A CARE home in Bradford has been placed in special measures by the health and social care watchdog.

The rating of Rose Cottage in Thornton dropped from requires improvement following a four-day inspection in May and June by the Care Quality Commission (CQC).

The care home, which supports adults - some living with dementia or physical disabilities, was rated 'inadequate' overall and will be kept under review.

The CQC said the inspection was "prompted in part by notification of an incident following which a person using the service died" and to follow up on action the home was told to take at an inspection in 2022.

Sheila Grant, CQC deputy director of operations in the north, said it was concerning to see people were being cared for in an environment that was “well below the standard that people should be able to expect”.

She said: “Rose Cottage is somewhere that people using this service call home and leaders weren’t ensuring it was a safe clean place for them to live.

"For example, there was a window which was accessible to people and opened fully onto a conservatory roof. The provider assured us this had been fixed immediately when we raised it on the first day, however it was still the same when we returned on the second day posing a significant risk to people.

“Infection outbreaks weren’t being effectively prevented or managed. We found soap dispensers in the bathroom and toilet were empty, as well as most bedrooms.

“Additionally, it was concerning that people were being deprived of their privacy and dignity due to ongoing issues with the laundry service including clothes going missing and other people's clothes appearing in the wrong bedroom despite being labelled. The provider told us people's wash bowls were being used to transport dirty laundry which is totally unacceptable.”

Bradford Telegraph and Argus: The care home has been placed in special measuresThe care home has been placed in special measures (Image: PA)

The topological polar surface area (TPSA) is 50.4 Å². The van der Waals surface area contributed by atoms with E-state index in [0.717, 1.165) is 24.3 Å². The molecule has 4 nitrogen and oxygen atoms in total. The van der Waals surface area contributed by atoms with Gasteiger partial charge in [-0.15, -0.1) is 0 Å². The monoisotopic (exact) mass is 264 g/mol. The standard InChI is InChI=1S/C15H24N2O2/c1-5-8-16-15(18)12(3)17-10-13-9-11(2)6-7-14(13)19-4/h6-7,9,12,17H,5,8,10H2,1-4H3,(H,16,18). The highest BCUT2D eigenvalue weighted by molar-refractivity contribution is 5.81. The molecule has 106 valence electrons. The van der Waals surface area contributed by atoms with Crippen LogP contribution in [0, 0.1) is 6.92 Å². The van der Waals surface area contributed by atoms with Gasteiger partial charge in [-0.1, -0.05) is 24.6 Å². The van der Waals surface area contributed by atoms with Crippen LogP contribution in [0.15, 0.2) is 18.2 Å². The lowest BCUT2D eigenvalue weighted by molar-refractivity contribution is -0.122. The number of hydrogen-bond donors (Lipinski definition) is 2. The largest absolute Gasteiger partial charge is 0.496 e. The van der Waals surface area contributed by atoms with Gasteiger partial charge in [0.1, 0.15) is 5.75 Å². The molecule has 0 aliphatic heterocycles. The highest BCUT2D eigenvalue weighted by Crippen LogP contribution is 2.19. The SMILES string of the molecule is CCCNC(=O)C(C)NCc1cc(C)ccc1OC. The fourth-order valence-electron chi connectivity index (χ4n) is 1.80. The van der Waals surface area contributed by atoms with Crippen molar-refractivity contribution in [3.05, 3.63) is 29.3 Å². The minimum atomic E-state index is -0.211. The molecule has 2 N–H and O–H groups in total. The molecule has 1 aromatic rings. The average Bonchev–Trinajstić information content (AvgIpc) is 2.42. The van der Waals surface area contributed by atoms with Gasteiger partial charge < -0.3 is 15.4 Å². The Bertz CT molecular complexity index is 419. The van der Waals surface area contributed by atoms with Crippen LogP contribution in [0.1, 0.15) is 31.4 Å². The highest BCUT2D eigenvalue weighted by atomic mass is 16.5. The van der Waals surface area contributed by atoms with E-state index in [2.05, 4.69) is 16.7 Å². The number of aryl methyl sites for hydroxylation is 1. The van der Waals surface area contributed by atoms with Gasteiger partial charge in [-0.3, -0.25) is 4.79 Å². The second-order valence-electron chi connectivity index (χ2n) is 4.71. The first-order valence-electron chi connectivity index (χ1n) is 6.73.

She added that "medicines weren’t managed safely". 

A spokesperson for Rose Cottage told the Telegraph & Argus that they were dismayed by the CQC’s rating and that they “challenged several aspects of the report”.

They added that at the time of the inspection, the home was undergoing refurbishment with several workmen on site, which interrupted the daily cleaning programme briefly.

The representative went on to say that days after the CQC inspection, they scored a high 95 per cent in a local Infection Prevention Control audit – adding that this reflected the home’s true environment.

They also disputed the CQC’s comments about the laundry system, saying the labelled wash bowls are used to sort clean clothing to cut down on missing items.

“In regards to concerns of a service user dying, both Bradford Safeguarding and the police have now closed the case as the home had mitigated the risk and measures were in place for people’s safety," they added. 

However, the CQC report found:

•            People were at risk of harm as the provider had not identified, assessed or mitigated risks, around health and care needs as well as environmental.

•            Medicines were not managed safely.

•            There were not enough staff to meet people's needs and keep them safe.

•            CQC were not assured staff had received the training they needed for their roles.

•            Recruitment processes were not thorough.

•            People's dignity was not always maintained, and they were not always treated with respect.

•            People's care records were not always accurate and fully reflective of people's needs.

•            There was a lack of consistent and effective leadership and quality assurance systems were not effective.

•            People were not supported to have maximum choice and control of their lives.

Inspectors did highlight some positives, including that safeguarding processes were followed and that accident and incident reporting and analysis had improved.

They added that people received a choice of meals, snacks and drinks and the dining experience had improved.

“People and relatives were generally positive about the service. Staff were described as kind and caring,” they added.

They also added that action was taken during the inspection to address some of the issues raised.

The Rose Cottage spokesperson added the home is "fully committed to making improvements within the service and working with the CQC to raise our ratings in the future". 

They added: “We have already taken significant strides forward since the inspection and have made changes against all areas of concern raised by the CQC.

"We will continue to aim to work in line with a 'good' rated service.

“Following the inspection, we have consulted people who use our service including families and staff and are overwhelmed by the support we have received.”

They added that families had described Rose Cottage as a “home from home and not at all like a care home” and that families didn’t feel the report reflected all the positive feedback they had provided.